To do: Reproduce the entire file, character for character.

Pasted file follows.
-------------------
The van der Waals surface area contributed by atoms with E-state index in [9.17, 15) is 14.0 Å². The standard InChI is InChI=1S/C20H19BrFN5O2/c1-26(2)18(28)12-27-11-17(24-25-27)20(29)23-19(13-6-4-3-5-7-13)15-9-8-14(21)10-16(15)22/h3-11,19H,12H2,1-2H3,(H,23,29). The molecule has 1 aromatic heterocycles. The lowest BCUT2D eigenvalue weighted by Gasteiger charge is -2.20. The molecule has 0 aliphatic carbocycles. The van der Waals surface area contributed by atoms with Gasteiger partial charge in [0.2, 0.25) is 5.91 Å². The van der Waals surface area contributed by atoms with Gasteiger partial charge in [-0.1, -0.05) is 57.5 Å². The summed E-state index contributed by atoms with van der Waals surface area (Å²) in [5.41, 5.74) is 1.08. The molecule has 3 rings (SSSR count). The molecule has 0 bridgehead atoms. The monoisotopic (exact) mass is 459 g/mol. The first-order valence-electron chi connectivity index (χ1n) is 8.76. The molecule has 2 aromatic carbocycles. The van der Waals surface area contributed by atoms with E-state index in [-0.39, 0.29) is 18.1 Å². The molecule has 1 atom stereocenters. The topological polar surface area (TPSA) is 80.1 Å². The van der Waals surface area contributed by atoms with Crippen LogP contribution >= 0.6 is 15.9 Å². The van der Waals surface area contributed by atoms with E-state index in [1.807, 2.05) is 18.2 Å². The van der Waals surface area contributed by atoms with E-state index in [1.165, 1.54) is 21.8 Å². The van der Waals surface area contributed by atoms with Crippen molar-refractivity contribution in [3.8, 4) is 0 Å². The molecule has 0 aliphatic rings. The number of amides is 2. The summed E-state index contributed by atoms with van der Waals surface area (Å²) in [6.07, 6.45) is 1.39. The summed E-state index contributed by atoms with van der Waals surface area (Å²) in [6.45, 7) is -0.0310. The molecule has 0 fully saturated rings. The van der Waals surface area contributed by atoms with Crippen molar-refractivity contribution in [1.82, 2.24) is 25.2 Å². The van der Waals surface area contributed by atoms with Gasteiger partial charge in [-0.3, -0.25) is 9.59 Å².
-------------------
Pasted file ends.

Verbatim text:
The van der Waals surface area contributed by atoms with E-state index in [9.17, 15) is 14.0 Å². The standard InChI is InChI=1S/C20H19BrFN5O2/c1-26(2)18(28)12-27-11-17(24-25-27)20(29)23-19(13-6-4-3-5-7-13)15-9-8-14(21)10-16(15)22/h3-11,19H,12H2,1-2H3,(H,23,29). The molecule has 1 aromatic heterocycles. The lowest BCUT2D eigenvalue weighted by Gasteiger charge is -2.20. The molecule has 0 aliphatic carbocycles. The van der Waals surface area contributed by atoms with Gasteiger partial charge in [0.2, 0.25) is 5.91 Å². The van der Waals surface area contributed by atoms with Gasteiger partial charge in [-0.1, -0.05) is 57.5 Å². The summed E-state index contributed by atoms with van der Waals surface area (Å²) in [5.41, 5.74) is 1.08. The molecule has 3 rings (SSSR count). The molecule has 0 bridgehead atoms. The monoisotopic (exact) mass is 459 g/mol. The first-order valence-electron chi connectivity index (χ1n) is 8.76. The molecule has 2 aromatic carbocycles. The van der Waals surface area contributed by atoms with E-state index in [-0.39, 0.29) is 18.1 Å². The molecule has 1 atom stereocenters. The topological polar surface area (TPSA) is 80.1 Å². The van der Waals surface area contributed by atoms with Crippen LogP contribution >= 0.6 is 15.9 Å². The van der Waals surface area contributed by atoms with E-state index in [1.807, 2.05) is 18.2 Å². The van der Waals surface area contributed by atoms with E-state index in [1.165, 1.54) is 21.8 Å². The van der Waals surface area contributed by atoms with Crippen molar-refractivity contribution in [3.8, 4) is 0 Å². The molecule has 0 aliphatic rings. The number of amides is 2. The summed E-state index contributed by atoms with van der Waals surface area (Å²) in [6.07, 6.45) is 1.39. The summed E-state index contributed by atoms with van der Waals surface area (Å²) in [6.45, 7) is -0.0310. The molecule has 0 fully saturated rings. The van der Waals surface area contributed by atoms with Crippen molar-refractivity contribution in [1.82, 2.24) is 25.2 Å². The van der Waals surface area contributed by atoms with Gasteiger partial charge in [-0.3, -0.25) is 9.59 Å².